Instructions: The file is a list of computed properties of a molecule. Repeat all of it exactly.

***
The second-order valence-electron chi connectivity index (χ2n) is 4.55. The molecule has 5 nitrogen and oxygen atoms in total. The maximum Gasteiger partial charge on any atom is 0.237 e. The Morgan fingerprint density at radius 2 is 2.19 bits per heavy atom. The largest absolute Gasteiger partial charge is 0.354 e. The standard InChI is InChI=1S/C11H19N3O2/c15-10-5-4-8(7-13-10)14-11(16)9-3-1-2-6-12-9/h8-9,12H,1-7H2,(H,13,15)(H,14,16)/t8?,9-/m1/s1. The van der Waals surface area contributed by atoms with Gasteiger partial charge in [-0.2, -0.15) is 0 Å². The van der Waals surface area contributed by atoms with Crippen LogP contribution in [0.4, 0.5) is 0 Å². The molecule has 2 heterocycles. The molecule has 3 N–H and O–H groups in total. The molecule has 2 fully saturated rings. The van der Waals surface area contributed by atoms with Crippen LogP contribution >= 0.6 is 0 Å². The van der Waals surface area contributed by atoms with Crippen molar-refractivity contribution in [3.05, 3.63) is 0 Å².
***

The second-order valence-electron chi connectivity index (χ2n) is 4.55. The molecule has 5 nitrogen and oxygen atoms in total. The maximum Gasteiger partial charge on any atom is 0.237 e. The Morgan fingerprint density at radius 2 is 2.19 bits per heavy atom. The largest absolute Gasteiger partial charge is 0.354 e. The standard InChI is InChI=1S/C11H19N3O2/c15-10-5-4-8(7-13-10)14-11(16)9-3-1-2-6-12-9/h8-9,12H,1-7H2,(H,13,15)(H,14,16)/t8?,9-/m1/s1. The van der Waals surface area contributed by atoms with Gasteiger partial charge in [-0.2, -0.15) is 0 Å². The van der Waals surface area contributed by atoms with Crippen LogP contribution in [0.4, 0.5) is 0 Å². The molecule has 2 heterocycles. The molecule has 3 N–H and O–H groups in total. The molecule has 2 fully saturated rings. The van der Waals surface area contributed by atoms with Crippen LogP contribution >= 0.6 is 0 Å². The van der Waals surface area contributed by atoms with Crippen molar-refractivity contribution in [3.05, 3.63) is 0 Å².